Such an approach allows you to scalably build your credibility and is beneficial beyond your current role. In fact, many social sellers find that doors to publication features, codeveloped content, and other opportunities start opening for them at an exponential rate when they crush it at social selling.
The benefits of social selling are pretty clear – but you don’t have to take us at our word alone.
Why social selling matters: Social selling statistics
Statistically speaking, the benefits of social selling couldn’t be clearer.
While, as mentioned previously, marketers and sales team members who use social selling as a tactic are enjoying an improved lead-to-closure rate (and spending less time researching potential leads, according to 39 percent of B2B professionals), their peers who forgo social selling in favor of traditional methods like cold calling and cold emailing are not faring as well.
In fact, over 90 percent of decision-makers say that when it comes to cold outreach strategies, they’ll never respond.
If you think about it, that makes sense. A cold call or email is taking that decision-maker away from his or her routine. It’s asking them to take time out of their day – to disrupt their flow – so that you can sell them something that, as far as they know, their business might not even need.
Plus...why should they do business with someone they’ve never met and have little reason to trust?
Just how often do you reply to cold calls or cold emails yourself?
From there, the statistics on social selling get even rosier. Take, for example, the fact that nearly half of all revenue is said to be influenced by social selling across four common industries: computer software, healthcare technology, marketing and advertising.
You’re in one of those, right?
Moreover, social sellers are said to attract 45 percent more opportunities than their peers and outsell their non-social counterparts 78 percent of the time. On a broader scale, according to Sales for Life’s 2017 Social Selling Trends Report, companies with consistent social selling practices were 40 percent more likely to hit revenue goals than their non-social counterparts.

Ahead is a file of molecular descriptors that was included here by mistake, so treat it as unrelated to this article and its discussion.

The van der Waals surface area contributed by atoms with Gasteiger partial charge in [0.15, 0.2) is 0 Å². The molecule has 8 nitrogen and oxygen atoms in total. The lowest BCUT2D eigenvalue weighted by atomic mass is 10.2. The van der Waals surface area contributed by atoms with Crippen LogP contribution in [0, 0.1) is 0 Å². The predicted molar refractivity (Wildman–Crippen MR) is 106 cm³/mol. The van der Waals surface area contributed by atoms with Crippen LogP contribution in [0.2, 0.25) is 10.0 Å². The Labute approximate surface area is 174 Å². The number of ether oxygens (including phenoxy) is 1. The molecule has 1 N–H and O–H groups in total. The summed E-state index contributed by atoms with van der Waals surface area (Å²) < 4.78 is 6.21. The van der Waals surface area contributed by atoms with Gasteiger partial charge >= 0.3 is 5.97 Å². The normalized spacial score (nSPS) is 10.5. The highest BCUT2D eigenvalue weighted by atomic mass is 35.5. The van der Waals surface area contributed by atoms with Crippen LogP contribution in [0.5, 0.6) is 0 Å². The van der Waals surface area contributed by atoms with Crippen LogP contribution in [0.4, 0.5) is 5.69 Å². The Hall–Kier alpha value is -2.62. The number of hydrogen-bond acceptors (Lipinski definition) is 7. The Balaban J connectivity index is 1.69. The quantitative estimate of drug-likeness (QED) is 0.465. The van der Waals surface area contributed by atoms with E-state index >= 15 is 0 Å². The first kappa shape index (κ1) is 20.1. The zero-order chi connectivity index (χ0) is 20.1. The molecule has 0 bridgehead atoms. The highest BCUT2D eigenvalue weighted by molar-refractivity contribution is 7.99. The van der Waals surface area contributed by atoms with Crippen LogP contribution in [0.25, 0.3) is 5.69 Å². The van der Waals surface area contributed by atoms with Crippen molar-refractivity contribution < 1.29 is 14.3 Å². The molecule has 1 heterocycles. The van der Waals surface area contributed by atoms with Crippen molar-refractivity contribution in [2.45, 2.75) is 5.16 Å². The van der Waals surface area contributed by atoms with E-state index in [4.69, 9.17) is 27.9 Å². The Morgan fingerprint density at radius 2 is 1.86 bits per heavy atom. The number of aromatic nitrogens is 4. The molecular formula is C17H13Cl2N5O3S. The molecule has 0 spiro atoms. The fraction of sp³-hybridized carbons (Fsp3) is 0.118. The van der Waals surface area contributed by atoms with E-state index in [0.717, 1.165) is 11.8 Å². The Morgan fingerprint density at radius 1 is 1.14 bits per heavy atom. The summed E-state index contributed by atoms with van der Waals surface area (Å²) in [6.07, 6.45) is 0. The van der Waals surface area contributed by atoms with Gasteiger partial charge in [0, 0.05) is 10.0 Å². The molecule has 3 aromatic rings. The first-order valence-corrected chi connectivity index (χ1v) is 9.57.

Given all this information, the benefits of social selling are pretty clear. Compared to other methods, social selling is one of the most effective tactics for B2B marketers and salespeople to build their personal brands while connecting with current and prospective clients to build relationships on a foundation of empathy and trust.
Best practices in social selling
Now that you know what social selling is and understand its potential impact on your sales outcomes in theory, it’s important to learn how you can get the most out of social selling in practice.
One of the first things you’ll need to grasp before embarking on any social selling venture is this: relationships are just as much about context as they are about content.
Speaking more specifically, it’s important that marketers and salespeople tailor their social selling strategies to be adaptive across a variety of channels.
Best Practices for LinkedIn Social Selling
Widely seen as the premier social media site for business-to-business networking, LinkedIn provides users with a wide array of options for communicating their messages. From long-form blog posts to shorter status updates, messages, video marketing and so much more, this social network can be the B2B social seller’s secret weapon of mass conversion.